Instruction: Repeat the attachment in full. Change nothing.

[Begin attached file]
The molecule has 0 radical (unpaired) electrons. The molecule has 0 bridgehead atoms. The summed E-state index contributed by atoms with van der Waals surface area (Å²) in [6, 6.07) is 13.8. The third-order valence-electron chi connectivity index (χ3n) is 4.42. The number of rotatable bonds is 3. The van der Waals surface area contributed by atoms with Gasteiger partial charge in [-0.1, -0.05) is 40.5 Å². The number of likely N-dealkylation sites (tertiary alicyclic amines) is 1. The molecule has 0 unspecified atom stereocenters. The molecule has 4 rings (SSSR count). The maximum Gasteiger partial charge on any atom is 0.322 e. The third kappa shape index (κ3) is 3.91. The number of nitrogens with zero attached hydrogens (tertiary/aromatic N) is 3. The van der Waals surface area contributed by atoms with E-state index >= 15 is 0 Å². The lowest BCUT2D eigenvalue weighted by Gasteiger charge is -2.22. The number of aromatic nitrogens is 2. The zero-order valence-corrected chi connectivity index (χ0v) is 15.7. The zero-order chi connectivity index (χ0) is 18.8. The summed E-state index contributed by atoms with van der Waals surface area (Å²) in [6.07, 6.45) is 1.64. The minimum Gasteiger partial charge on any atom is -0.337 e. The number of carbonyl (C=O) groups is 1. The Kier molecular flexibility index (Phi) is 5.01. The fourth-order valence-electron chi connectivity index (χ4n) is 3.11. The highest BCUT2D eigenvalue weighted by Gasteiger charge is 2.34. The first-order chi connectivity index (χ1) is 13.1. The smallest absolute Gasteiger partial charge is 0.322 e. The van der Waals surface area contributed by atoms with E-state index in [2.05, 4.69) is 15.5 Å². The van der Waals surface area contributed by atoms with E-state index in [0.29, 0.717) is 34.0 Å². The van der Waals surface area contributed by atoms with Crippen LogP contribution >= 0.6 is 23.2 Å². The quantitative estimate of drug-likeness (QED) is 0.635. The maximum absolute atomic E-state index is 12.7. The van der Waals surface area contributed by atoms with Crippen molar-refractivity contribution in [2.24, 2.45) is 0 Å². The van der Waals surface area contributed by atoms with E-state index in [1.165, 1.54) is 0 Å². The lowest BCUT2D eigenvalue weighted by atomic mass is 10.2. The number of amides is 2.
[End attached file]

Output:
The molecule has 0 radical (unpaired) electrons. The molecule has 0 bridgehead atoms. The summed E-state index contributed by atoms with van der Waals surface area (Å²) in [6, 6.07) is 13.8. The third-order valence-electron chi connectivity index (χ3n) is 4.42. The number of rotatable bonds is 3. The van der Waals surface area contributed by atoms with Gasteiger partial charge in [-0.1, -0.05) is 40.5 Å². The number of likely N-dealkylation sites (tertiary alicyclic amines) is 1. The molecule has 0 unspecified atom stereocenters. The molecule has 4 rings (SSSR count). The maximum Gasteiger partial charge on any atom is 0.322 e. The third kappa shape index (κ3) is 3.91. The number of nitrogens with zero attached hydrogens (tertiary/aromatic N) is 3. The van der Waals surface area contributed by atoms with E-state index >= 15 is 0 Å². The lowest BCUT2D eigenvalue weighted by Gasteiger charge is -2.22. The number of aromatic nitrogens is 2. The zero-order valence-corrected chi connectivity index (χ0v) is 15.7. The zero-order chi connectivity index (χ0) is 18.8. The summed E-state index contributed by atoms with van der Waals surface area (Å²) in [6.07, 6.45) is 1.64. The minimum Gasteiger partial charge on any atom is -0.337 e. The number of carbonyl (C=O) groups is 1. The Kier molecular flexibility index (Phi) is 5.01. The fourth-order valence-electron chi connectivity index (χ4n) is 3.11. The highest BCUT2D eigenvalue weighted by Gasteiger charge is 2.34. The first-order chi connectivity index (χ1) is 13.1. The smallest absolute Gasteiger partial charge is 0.322 e. The van der Waals surface area contributed by atoms with E-state index in [2.05, 4.69) is 15.5 Å². The van der Waals surface area contributed by atoms with E-state index in [0.29, 0.717) is 34.0 Å². The van der Waals surface area contributed by atoms with Crippen LogP contribution >= 0.6 is 23.2 Å². The quantitative estimate of drug-likeness (QED) is 0.635. The maximum absolute atomic E-state index is 12.7. The van der Waals surface area contributed by atoms with Crippen molar-refractivity contribution in [2.24, 2.45) is 0 Å². The van der Waals surface area contributed by atoms with E-state index in [1.165, 1.54) is 0 Å². The lowest BCUT2D eigenvalue weighted by atomic mass is 10.2. The number of amides is 2.